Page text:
• Gooseberries have a high requirement for potassium and a moderate need for nitrogen, although excessive amounts of nitrogen promote disease, especially mildew. 
  • A handful of Sulphate of Ammonia strikes a good balance between growth and weed tolerance.
  • The symptom of potassium deficiency is scorching of leaf margins. 
  • Deficiency can be avoided with an annual dressing of a potassium rich fertilizer. 
  • Gooseberry plants also have a fairly high requirement for magnesium, so if the soil is very acidic and needs lime, use dolomitic limestone, which supplies magnesium as well as calcium.

How to grow Gooseberries - Pests & Diseases

  • Look out for gooseberry sawfly from late spring onwards. 
  • Check leaves regularly for caterpillar damage and control by hand. 
  • If this is proving hard, spray bushes regularly with an insecticide. 

  • Always try to grow varieties resistant to mildew.

  • If you aren't growing your gooseberries in a fruit cage, cover bushes with netting during June and July to keep off birds. 
  • Ensure it's weighted down at the base to prevent blackbirds getting underneath.
  • Hungry bullfinches feed on the gooseberry buds in winter, so use netting to keep them at bay. 

  • In 1905 the whole European crop of gooseberries was wiped out by a mildew disease accidentally introduced from America.
  • The plant was reintroduced by crossing with mildew-resistant American gooseberries. 

How to grow Gooseberries - Harvesting

  • Average yield from one gooseberry bush is between eight and ten pounds of fruit. 
  • Gooseberries used for culinary purposes such as tarts, etc. are usually picked underripe. 
  • For dessert purposes, however, the fruit must be fully ripe.
  • Wear gloves and long sleeves when harvesting the fruit to protect hands and arms from the sharp thorns.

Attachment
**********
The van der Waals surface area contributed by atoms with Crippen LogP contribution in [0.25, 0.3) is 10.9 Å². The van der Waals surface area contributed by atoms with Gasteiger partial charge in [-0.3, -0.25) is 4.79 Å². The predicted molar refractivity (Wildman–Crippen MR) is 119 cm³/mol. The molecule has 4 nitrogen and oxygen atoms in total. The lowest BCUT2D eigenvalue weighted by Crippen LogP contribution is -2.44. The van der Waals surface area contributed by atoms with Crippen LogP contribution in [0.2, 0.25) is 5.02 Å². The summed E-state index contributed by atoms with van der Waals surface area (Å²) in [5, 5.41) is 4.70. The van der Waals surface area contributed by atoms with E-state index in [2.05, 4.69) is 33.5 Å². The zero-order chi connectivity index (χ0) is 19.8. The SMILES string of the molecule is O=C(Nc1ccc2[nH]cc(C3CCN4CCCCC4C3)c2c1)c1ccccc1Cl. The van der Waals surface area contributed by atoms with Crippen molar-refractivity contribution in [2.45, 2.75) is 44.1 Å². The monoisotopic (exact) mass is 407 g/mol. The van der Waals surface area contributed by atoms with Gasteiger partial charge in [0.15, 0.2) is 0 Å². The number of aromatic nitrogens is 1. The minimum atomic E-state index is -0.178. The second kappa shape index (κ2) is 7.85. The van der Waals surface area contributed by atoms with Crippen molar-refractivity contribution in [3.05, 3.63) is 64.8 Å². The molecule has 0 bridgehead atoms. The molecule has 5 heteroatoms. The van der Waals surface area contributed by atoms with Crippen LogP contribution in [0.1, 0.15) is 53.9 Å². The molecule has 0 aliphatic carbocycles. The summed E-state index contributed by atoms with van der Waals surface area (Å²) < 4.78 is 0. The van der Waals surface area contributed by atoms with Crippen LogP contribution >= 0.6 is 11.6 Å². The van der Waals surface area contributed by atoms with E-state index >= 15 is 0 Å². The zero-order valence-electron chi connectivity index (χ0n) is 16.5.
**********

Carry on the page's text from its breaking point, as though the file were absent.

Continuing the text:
• Most varieties of Gooseberry bush produce both cooking and eating gooseberries - those for cooking being harvested earlier than those for eating. 
  • In order to encourage the best berries, pick about 10% of the fruit in mid-May time when they are pea-sized, these can be used for cooking. This will also encourage the remaining fruits to become larger.
  • When the gooseberries look ready for harvest in July time, first pick those fruits which are shaded at the bottom and in the middle of the bush - these will be the first to stop improving. 
  • Leave the fruits on the outer edges of the bush to be picked a week or so later.
  • How to grow Gooseberries - Kitchen Notes

    • Gooseberry is one of the few fruits commonly picked full-size but underripe, at which stage it is used for cooking into jams, pies and many varieties are excellent eaten fresh. 
    • The flavour of the gooseberry is considered more like grapes. 

    How to grow Gooseberries - Storage & Preservation

    • Firm cooking gooseberries will keep (unwashed) in the fridge for a week or two and they also freeze well. 
    • Softer dessert gooseberries are less durable: keep refrigerated and eat within two or three days.

    How to grow Gooseberries - Propagation

    • The ease with which gooseberries propagate from cuttings depends on the cultivar. 
    • Generally, American cultivars are easier to root than are European cultivars. 

    Hardwood Cuttings

    • Take hardwood cutting in early autumn, even before all the leaves have dropped. 
    • The presence of a few leaves actually enhances rooting. 
    • Make the cuttings about a foot long, but do not include tip growth, dip the base in hormone powder and pot in ordinary soil. 
    • Keep in part shade for the first year. 


    • Tip layering is a surer method of propagation, though a single bush furnishes far fewer layers than cuttings.
    • If intended for training as standards or cordons, strip all buds off, cutting below the soil line. 


    • Seeds require moist stratification, just above freezing, for three to four months. 
    • The plants commence bearing in 5 years from seed and 2 years from cuttings.